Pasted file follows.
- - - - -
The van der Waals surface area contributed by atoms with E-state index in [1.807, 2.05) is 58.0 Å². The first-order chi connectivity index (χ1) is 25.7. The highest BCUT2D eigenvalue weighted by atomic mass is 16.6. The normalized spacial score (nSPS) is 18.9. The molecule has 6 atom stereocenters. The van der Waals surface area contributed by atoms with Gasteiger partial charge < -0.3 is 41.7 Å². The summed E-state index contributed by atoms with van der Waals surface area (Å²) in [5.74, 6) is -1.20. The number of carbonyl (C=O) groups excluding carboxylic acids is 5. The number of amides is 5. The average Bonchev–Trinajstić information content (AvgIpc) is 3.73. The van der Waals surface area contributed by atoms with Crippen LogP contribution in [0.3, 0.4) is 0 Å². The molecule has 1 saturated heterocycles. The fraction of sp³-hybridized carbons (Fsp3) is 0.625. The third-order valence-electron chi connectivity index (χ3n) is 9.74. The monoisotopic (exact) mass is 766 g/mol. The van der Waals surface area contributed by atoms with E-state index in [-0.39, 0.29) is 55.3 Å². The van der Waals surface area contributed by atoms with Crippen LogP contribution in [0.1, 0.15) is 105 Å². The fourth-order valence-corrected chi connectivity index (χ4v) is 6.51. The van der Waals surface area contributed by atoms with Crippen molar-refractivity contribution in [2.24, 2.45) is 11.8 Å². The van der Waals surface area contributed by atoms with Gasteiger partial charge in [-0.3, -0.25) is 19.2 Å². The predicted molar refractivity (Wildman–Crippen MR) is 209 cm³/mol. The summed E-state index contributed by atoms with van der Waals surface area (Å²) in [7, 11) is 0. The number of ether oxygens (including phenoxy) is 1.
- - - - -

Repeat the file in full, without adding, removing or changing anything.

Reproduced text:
The van der Waals surface area contributed by atoms with E-state index in [1.807, 2.05) is 58.0 Å². The first-order chi connectivity index (χ1) is 25.7. The highest BCUT2D eigenvalue weighted by atomic mass is 16.6. The normalized spacial score (nSPS) is 18.9. The molecule has 6 atom stereocenters. The van der Waals surface area contributed by atoms with Gasteiger partial charge < -0.3 is 41.7 Å². The summed E-state index contributed by atoms with van der Waals surface area (Å²) in [5.74, 6) is -1.20. The number of carbonyl (C=O) groups excluding carboxylic acids is 5. The number of amides is 5. The average Bonchev–Trinajstić information content (AvgIpc) is 3.73. The van der Waals surface area contributed by atoms with Crippen LogP contribution in [0.3, 0.4) is 0 Å². The molecule has 1 saturated heterocycles. The fraction of sp³-hybridized carbons (Fsp3) is 0.625. The third-order valence-electron chi connectivity index (χ3n) is 9.74. The monoisotopic (exact) mass is 766 g/mol. The van der Waals surface area contributed by atoms with E-state index in [-0.39, 0.29) is 55.3 Å². The van der Waals surface area contributed by atoms with Crippen LogP contribution in [0.1, 0.15) is 105 Å². The fourth-order valence-corrected chi connectivity index (χ4v) is 6.51. The van der Waals surface area contributed by atoms with Crippen molar-refractivity contribution in [2.24, 2.45) is 11.8 Å². The van der Waals surface area contributed by atoms with Gasteiger partial charge in [-0.3, -0.25) is 19.2 Å². The predicted molar refractivity (Wildman–Crippen MR) is 209 cm³/mol. The summed E-state index contributed by atoms with van der Waals surface area (Å²) in [7, 11) is 0. The number of ether oxygens (including phenoxy) is 1.